The past twenty months have not been easy for the Arts. It was one of the first sectors to close completely almost overnight when the Covid 19 pandemic spread across the world. Now it’s one of the last to finally reopen its doors.
From the West End in London to Broadway in New York, millions suddenly found themselves unemployed with the option of either taking on whatever job they could find or receiving government existence. The fact that many artists are self employed to begin with and that the industry is precarious enough at the best of times doesn’t help.
To add insult to industry, these workers who spent their valuable time, money, and energy training, perfecting their craft and learning a trade, were patronized by a political class who didn’t see what they did for a living as a “real job.”
Remember the incredibly crass ‘Rethink, Reskill, Reboot’ campaign pushed by the Tory Government? It featured, amongst others, a ballerina called Fatima. The caption underneath stated, “Fatima’s next job could be in cyber (she just doesn’t know it yet)”. Whether Fatima has any interest and/or aptitude for the cyber industry doesn’t seem to matter.
I remember as a kid watching the Oscars one year. When Steven Soderbergh won Best Director for crime drama Traffic back in 2001, he chose to dedicate his acceptance speech to all those who spend their day creating (whether it be it a book, dance etc) and that this world would be unliveable without art. He was and still is right.
For most people, the pandemic has shown that the Arts is essential, not expendable. When we had to stay in our homes and locality throughout the toughest of restrictions what was one of the activities that kept us all entertained and sane? It was reading books, listening to podcasts, and watching Netflix. In other words – Art. Made possible by creators, artists, and technicians.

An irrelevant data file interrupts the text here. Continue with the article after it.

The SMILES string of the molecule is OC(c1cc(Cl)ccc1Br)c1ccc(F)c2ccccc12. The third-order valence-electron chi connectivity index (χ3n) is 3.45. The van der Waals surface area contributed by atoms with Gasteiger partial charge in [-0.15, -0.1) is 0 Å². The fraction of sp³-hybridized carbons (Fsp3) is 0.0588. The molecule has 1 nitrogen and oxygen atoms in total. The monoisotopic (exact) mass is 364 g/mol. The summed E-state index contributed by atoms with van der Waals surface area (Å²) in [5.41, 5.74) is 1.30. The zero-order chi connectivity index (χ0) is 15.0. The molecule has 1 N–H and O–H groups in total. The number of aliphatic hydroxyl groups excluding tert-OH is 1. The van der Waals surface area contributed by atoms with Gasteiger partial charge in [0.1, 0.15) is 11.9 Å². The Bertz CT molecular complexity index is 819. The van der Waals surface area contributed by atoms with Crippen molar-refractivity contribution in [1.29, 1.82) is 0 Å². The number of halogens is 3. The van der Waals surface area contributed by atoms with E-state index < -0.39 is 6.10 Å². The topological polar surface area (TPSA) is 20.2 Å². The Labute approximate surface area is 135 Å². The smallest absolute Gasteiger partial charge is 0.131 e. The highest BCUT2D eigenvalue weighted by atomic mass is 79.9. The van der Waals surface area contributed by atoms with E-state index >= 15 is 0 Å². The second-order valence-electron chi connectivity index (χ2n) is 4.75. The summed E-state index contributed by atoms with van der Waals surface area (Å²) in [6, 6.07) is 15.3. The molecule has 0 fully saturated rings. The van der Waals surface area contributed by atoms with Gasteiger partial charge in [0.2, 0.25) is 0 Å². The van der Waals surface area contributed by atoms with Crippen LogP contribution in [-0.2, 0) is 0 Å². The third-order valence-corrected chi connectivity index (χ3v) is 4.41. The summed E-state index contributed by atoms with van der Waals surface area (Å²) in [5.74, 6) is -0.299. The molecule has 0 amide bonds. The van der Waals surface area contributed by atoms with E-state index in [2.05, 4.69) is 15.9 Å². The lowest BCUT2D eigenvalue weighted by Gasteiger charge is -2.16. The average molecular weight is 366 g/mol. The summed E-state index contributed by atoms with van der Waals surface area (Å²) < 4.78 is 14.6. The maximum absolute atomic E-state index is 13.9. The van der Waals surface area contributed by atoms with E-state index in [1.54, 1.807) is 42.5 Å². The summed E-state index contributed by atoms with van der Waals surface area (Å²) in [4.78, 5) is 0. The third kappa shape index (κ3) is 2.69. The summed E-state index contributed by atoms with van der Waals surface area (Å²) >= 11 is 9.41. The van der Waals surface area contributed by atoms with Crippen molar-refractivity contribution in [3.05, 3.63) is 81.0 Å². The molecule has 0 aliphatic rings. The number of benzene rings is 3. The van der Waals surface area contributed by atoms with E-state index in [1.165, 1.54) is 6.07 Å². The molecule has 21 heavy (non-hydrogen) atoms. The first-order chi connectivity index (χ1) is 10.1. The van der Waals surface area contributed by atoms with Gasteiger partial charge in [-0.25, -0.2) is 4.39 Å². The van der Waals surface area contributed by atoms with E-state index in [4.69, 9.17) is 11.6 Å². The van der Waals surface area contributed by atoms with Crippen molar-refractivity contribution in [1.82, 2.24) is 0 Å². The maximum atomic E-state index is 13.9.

The live entertainment industry embraced digitalisation as a way of bringing their work to a brand-new audience. Concerts, musicals, plays and literary festivals all went online. They used this opportunity to raise much needed money for charity. Not just charities for out of work theatre professionals but for covid research, the HSE, and other worthy causes.
As we are coming to what is hopefully the end of this crisis, the Arts must revitalise itself to stay ahead of the game. As well as getting back to live performances they should continue to stream either in real time or as a recording. This hybrid system will not only boost viewers but provide a valuable revenue inflow.
The Irish government’s introduction of a universal basic income scheme in last month’s Budget is to be welcomed. Other tax breaks, grants and bursaries need to be looked at too. Cinemas should consider showing old movies and classic blockbusters alongside new releases as a way of keeping viable in this age of downloading and streaming. They could also show pre-recorded and/or live ballets, operas and musicals currently playing in the West End or on tour.
I’m sure there are many more ideas that could be brainstormed. Fortunately, we have people with careers in creativity, not just in cyberspace.
Naivety at its most dangerous.
UBI has to be the worst idea since communism – give people who haven’t earned it a cash sum and whatever value that sum had would be wiped out immediately – it would become meaningless – because everything you needed to buy would go up to compensate by that amount right across the board – and worse – makes people dependent and tied to the state for the very things they need to survive – forcing you to comply with anything they wish to force on you with the threat that if you don’t comply the income you have now become totally dependent on will be taken from you – Its name is slavery.
I totally agree. UBI is part of the globalist agenda and not just to be avoided but vigorously opposed.
Would not class Netflix as art. Sewage would be a better description.